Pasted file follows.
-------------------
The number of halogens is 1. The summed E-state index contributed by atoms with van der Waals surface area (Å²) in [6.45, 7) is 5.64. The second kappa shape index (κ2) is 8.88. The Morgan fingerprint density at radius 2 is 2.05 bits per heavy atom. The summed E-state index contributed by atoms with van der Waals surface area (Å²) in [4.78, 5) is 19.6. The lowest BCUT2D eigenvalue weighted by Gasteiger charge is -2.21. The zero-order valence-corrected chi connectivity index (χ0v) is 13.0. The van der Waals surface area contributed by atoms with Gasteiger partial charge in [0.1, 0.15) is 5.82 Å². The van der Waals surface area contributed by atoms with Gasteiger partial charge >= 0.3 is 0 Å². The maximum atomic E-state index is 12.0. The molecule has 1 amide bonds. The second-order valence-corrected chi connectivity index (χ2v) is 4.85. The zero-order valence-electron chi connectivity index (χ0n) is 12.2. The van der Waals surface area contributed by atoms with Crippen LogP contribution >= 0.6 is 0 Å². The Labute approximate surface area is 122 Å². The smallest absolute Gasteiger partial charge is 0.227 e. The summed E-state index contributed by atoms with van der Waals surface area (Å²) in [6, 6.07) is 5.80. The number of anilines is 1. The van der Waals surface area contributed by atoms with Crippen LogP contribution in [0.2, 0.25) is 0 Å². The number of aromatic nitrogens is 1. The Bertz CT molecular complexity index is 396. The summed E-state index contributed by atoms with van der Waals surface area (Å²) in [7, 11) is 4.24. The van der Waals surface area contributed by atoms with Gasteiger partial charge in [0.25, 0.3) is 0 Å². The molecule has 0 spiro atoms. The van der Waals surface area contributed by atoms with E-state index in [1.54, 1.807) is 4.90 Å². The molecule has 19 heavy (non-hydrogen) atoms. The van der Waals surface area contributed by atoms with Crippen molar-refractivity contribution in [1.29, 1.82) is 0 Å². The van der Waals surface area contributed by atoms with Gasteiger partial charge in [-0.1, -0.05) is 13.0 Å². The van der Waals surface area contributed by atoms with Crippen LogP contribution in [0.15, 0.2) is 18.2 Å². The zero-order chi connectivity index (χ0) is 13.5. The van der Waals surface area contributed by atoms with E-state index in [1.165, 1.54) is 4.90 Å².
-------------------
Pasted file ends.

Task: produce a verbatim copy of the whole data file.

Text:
The number of halogens is 1. The summed E-state index contributed by atoms with van der Waals surface area (Å²) in [6.45, 7) is 5.64. The second kappa shape index (κ2) is 8.88. The Morgan fingerprint density at radius 2 is 2.05 bits per heavy atom. The summed E-state index contributed by atoms with van der Waals surface area (Å²) in [4.78, 5) is 19.6. The lowest BCUT2D eigenvalue weighted by Gasteiger charge is -2.21. The zero-order valence-corrected chi connectivity index (χ0v) is 13.0. The van der Waals surface area contributed by atoms with Gasteiger partial charge in [0.1, 0.15) is 5.82 Å². The van der Waals surface area contributed by atoms with Gasteiger partial charge >= 0.3 is 0 Å². The maximum atomic E-state index is 12.0. The molecule has 1 amide bonds. The second-order valence-corrected chi connectivity index (χ2v) is 4.85. The zero-order valence-electron chi connectivity index (χ0n) is 12.2. The van der Waals surface area contributed by atoms with Crippen LogP contribution >= 0.6 is 0 Å². The Labute approximate surface area is 122 Å². The smallest absolute Gasteiger partial charge is 0.227 e. The summed E-state index contributed by atoms with van der Waals surface area (Å²) in [6, 6.07) is 5.80. The number of anilines is 1. The van der Waals surface area contributed by atoms with Crippen LogP contribution in [0.2, 0.25) is 0 Å². The number of aromatic nitrogens is 1. The Bertz CT molecular complexity index is 396. The summed E-state index contributed by atoms with van der Waals surface area (Å²) in [7, 11) is 4.24. The van der Waals surface area contributed by atoms with Gasteiger partial charge in [0.25, 0.3) is 0 Å². The molecule has 0 spiro atoms. The van der Waals surface area contributed by atoms with E-state index in [1.54, 1.807) is 4.90 Å². The molecule has 19 heavy (non-hydrogen) atoms. The van der Waals surface area contributed by atoms with Crippen molar-refractivity contribution in [1.29, 1.82) is 0 Å². The van der Waals surface area contributed by atoms with Gasteiger partial charge in [-0.1, -0.05) is 13.0 Å². The van der Waals surface area contributed by atoms with Crippen LogP contribution in [0.15, 0.2) is 18.2 Å². The zero-order chi connectivity index (χ0) is 13.5. The van der Waals surface area contributed by atoms with E-state index in [1.165, 1.54) is 4.90 Å².